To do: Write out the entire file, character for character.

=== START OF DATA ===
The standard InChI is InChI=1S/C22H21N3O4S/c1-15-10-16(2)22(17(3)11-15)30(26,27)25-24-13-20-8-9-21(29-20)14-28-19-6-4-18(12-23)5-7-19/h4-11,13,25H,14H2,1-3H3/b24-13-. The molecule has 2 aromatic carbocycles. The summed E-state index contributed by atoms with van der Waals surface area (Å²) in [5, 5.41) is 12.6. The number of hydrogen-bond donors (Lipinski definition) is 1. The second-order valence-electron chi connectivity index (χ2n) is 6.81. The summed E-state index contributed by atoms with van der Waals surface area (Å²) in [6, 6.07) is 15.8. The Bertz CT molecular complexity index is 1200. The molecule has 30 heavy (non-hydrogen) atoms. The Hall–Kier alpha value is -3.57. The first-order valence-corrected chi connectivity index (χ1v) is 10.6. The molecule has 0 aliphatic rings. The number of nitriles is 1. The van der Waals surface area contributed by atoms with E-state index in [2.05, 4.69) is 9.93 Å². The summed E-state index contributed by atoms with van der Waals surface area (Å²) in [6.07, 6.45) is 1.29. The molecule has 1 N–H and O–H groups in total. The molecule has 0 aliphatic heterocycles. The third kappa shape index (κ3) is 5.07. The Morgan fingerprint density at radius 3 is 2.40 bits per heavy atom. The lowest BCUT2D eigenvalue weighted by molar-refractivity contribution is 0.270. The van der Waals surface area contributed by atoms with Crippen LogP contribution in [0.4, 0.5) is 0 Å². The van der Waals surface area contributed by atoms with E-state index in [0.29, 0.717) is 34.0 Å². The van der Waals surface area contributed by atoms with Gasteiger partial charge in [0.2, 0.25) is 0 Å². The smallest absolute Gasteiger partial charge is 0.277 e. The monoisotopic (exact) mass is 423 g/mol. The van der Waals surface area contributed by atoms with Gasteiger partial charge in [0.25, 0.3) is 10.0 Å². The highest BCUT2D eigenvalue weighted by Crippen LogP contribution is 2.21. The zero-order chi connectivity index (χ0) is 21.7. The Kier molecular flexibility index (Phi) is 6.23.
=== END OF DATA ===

The standard InChI is InChI=1S/C22H21N3O4S/c1-15-10-16(2)22(17(3)11-15)30(26,27)25-24-13-20-8-9-21(29-20)14-28-19-6-4-18(12-23)5-7-19/h4-11,13,25H,14H2,1-3H3/b24-13-. The molecule has 2 aromatic carbocycles. The summed E-state index contributed by atoms with van der Waals surface area (Å²) in [5, 5.41) is 12.6. The number of hydrogen-bond donors (Lipinski definition) is 1. The second-order valence-electron chi connectivity index (χ2n) is 6.81. The summed E-state index contributed by atoms with van der Waals surface area (Å²) in [6, 6.07) is 15.8. The Bertz CT molecular complexity index is 1200. The molecule has 30 heavy (non-hydrogen) atoms. The Hall–Kier alpha value is -3.57. The first-order valence-corrected chi connectivity index (χ1v) is 10.6. The molecule has 0 aliphatic rings. The number of nitriles is 1. The van der Waals surface area contributed by atoms with E-state index in [2.05, 4.69) is 9.93 Å². The summed E-state index contributed by atoms with van der Waals surface area (Å²) in [6.07, 6.45) is 1.29. The molecule has 1 N–H and O–H groups in total. The molecule has 0 aliphatic heterocycles. The third kappa shape index (κ3) is 5.07. The Morgan fingerprint density at radius 3 is 2.40 bits per heavy atom. The lowest BCUT2D eigenvalue weighted by molar-refractivity contribution is 0.270. The van der Waals surface area contributed by atoms with Crippen LogP contribution in [0.4, 0.5) is 0 Å². The van der Waals surface area contributed by atoms with E-state index in [0.29, 0.717) is 34.0 Å². The van der Waals surface area contributed by atoms with Gasteiger partial charge in [0.2, 0.25) is 0 Å². The smallest absolute Gasteiger partial charge is 0.277 e. The monoisotopic (exact) mass is 423 g/mol. The van der Waals surface area contributed by atoms with Gasteiger partial charge in [0.25, 0.3) is 10.0 Å². The highest BCUT2D eigenvalue weighted by Crippen LogP contribution is 2.21. The zero-order chi connectivity index (χ0) is 21.7. The Kier molecular flexibility index (Phi) is 6.23.